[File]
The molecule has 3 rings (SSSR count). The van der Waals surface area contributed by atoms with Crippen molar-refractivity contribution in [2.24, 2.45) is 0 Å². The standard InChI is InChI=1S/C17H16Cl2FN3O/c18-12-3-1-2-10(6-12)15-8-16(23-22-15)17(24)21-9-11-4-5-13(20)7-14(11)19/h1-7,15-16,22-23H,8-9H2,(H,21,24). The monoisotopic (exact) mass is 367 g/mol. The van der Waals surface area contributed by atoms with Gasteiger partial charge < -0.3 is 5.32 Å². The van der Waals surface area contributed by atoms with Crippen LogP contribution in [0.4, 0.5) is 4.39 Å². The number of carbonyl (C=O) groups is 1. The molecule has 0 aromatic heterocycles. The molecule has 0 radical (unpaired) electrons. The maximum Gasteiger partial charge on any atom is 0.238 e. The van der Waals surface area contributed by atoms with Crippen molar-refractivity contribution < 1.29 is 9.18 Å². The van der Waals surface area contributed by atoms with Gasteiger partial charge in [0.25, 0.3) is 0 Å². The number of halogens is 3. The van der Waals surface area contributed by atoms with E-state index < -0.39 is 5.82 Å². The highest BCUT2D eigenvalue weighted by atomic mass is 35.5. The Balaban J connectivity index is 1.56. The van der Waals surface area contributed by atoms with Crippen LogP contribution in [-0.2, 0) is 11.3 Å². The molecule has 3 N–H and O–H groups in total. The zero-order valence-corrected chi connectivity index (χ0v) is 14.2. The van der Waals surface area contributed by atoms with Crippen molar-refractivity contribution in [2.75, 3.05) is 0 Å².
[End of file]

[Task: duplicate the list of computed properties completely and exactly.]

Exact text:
The molecule has 3 rings (SSSR count). The van der Waals surface area contributed by atoms with Crippen molar-refractivity contribution in [2.24, 2.45) is 0 Å². The standard InChI is InChI=1S/C17H16Cl2FN3O/c18-12-3-1-2-10(6-12)15-8-16(23-22-15)17(24)21-9-11-4-5-13(20)7-14(11)19/h1-7,15-16,22-23H,8-9H2,(H,21,24). The monoisotopic (exact) mass is 367 g/mol. The van der Waals surface area contributed by atoms with Gasteiger partial charge < -0.3 is 5.32 Å². The van der Waals surface area contributed by atoms with Crippen LogP contribution in [0.4, 0.5) is 4.39 Å². The number of carbonyl (C=O) groups is 1. The molecule has 0 aromatic heterocycles. The molecule has 0 radical (unpaired) electrons. The maximum Gasteiger partial charge on any atom is 0.238 e. The van der Waals surface area contributed by atoms with Crippen molar-refractivity contribution < 1.29 is 9.18 Å². The van der Waals surface area contributed by atoms with Gasteiger partial charge in [0.25, 0.3) is 0 Å². The number of halogens is 3. The van der Waals surface area contributed by atoms with E-state index < -0.39 is 5.82 Å². The highest BCUT2D eigenvalue weighted by atomic mass is 35.5. The Balaban J connectivity index is 1.56. The van der Waals surface area contributed by atoms with Crippen LogP contribution in [-0.2, 0) is 11.3 Å². The molecule has 3 N–H and O–H groups in total. The zero-order valence-corrected chi connectivity index (χ0v) is 14.2. The van der Waals surface area contributed by atoms with Crippen molar-refractivity contribution in [2.75, 3.05) is 0 Å².